In a few words

The surgical airway

The surgical airway

What could be more dramatic than being unable to intubate a patient, the pulse oximetry reading plummeting, a desperate turn to the BVM resuscitator not able to do anything about arresting the slide, the hypoxic bradycardia and worse only moments away?

Rarely the paramedic will be confronted with the feared cannot intubate – cannot ventilate (or oxygenate) scenario.  Maybe there has been an unsuccessful intubation attempt or maybe it decided too difficult before even pulling out the laryngoscope.  Think about this even as the patient is being initially assessed.  Those with a difficult airway are more likely to end up in this bad place (Marshall 2016).  Whichever, no airway equals death.  When no other option exists, the only option for upper airway patency is the emergency surgical or percutaneous cricothyroidotomy.  If there is another option that works, stick with that.

Tracheotomies are a surgical procedure through the lower anterior neck and are, by comparison, common.  The emergency cricothyroidotomy accesses the tiny membrane between thyroid and cricoid cartilage (Melchiors et al. 2016).  This is tiny with at most about 10mm space possible (Ince and Melachuri. 2017).  Why would you aim here?

Compared to any other front of neck site, this one is usually readily locatable, relatively light on for fat covering and, importantly, free of the major blood vessels, cricothyroid muscles and thyroid gland that run laterally and inferiorly. Relatively easy then to find and safe to access.

Suddenly confronted with the failed upper airway that no other option or ventilation method can overcome, immediately declare to your team the surgical airway is happening.  Get everyone working for the same cause.  Critically, don’t delay.  Anxiety will be stratospheric yet delay is common and potentially fatal (Heymans et al. 2016; Ince and Melachuri. 2017; Kristenson et al. 2015; Melchiors et al. 2016).

There are a number of ‘front of neck access’ methods available for this crisis with none necessarily better than any other (Asai. 2016; Frerk et al. 2015; Kristensen et al. 2015; Marshall. 2016; Mallari et al. 2016).  Essentially though, options are surgical or percutaneous.

Arguably the biggest statement of the obvious is that the person performing the skill may be vastly experienced as a paramedic, they will almost certainly be inexperienced at this skill.  This will be a moment when regular training will pay dividends.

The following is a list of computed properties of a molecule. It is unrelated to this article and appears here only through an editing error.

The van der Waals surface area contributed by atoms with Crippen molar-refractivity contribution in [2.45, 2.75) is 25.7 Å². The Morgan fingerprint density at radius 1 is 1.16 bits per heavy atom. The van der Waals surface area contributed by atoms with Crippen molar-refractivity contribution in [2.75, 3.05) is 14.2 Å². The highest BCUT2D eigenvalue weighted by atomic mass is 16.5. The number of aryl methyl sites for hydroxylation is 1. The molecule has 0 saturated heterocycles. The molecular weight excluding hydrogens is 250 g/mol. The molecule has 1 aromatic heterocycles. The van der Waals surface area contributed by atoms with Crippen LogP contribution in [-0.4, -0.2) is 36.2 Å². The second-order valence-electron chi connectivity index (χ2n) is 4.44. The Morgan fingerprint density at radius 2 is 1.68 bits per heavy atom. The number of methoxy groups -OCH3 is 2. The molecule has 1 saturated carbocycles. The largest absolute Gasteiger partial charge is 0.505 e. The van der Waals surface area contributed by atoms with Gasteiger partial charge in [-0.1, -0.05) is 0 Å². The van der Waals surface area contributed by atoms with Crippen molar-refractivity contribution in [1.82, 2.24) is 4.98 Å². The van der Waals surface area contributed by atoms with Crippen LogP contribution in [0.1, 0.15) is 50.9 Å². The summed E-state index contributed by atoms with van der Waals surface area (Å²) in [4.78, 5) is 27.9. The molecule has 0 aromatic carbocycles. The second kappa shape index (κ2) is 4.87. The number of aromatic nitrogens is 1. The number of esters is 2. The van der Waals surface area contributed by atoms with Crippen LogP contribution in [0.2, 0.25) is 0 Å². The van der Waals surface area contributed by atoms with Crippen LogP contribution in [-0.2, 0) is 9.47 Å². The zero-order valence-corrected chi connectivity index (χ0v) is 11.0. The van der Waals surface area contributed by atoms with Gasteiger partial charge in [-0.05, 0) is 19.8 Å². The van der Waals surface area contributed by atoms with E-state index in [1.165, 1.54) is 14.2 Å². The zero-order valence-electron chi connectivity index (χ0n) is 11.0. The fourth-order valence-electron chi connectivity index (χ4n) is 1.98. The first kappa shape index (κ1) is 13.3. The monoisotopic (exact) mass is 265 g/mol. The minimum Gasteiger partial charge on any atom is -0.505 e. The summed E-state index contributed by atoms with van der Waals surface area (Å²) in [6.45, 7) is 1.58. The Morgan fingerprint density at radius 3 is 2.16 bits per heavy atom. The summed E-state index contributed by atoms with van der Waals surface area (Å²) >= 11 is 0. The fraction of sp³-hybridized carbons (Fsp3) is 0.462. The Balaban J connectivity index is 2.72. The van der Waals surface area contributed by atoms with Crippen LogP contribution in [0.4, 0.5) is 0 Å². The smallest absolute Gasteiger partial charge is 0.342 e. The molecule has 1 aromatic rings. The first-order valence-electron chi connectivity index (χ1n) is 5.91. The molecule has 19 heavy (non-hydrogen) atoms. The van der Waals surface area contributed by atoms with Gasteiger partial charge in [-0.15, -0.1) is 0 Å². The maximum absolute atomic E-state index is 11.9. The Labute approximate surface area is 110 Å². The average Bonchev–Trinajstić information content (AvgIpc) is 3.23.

Given this, surgical methods are favoured since they are usually faster to perform and frequently more successful  (Asai. 2016; Chrisman et al. 2016; Frerk et al. 2015; Heymans et al. 2016; Kristensen et al. 2015; Pracy et al 2016).  All require some incision through the cricothyroid membrane then place a tube into the trachea through the wound.

Firstly, extend the patient’s neck to expose the target site.  Replace the sniffing position with head tilted back and shoulders propped slightly with padding (Frerk et al. 2015; Ince and Melachuri. 2017; Patel and Meyer. 2014). Then sit either in the intubation position or beside the patient, dominant hand next to the patient.  Even if seemingly futile, have a colleague continue to try to ventilate the patient (Frerk et al. 2015).

Locate the incision site.  Patients with short, fat, oedematous, burnt or traumatised necks will likely proved troublesome (Kristensen et al. 2015).  Run a finger up from the suprasternal notch until the cricoid cartilage is reached.  The membrane is just the other side of that, right in the anterior midpoint.  Alternatively, grasp the larynx between thumb and second finger with first finger feeling down to the membrane.  Mark the site with a pen (Ince and Melachuri. 2017; Patel and Meyer. 2014).

If you cannot feel the membrane, cut a vertical incision down the larynx and cricoid cartilage to allow a finger to probe for the site (Frerk et al. 2015; Heymans et al. 2016; Patel and Meyer. 2014).  Ignore any bleeding that might occur.

Fair to say swabbing might not be a high priority here.  Perhaps swab the neck during the early stage of resuscitation.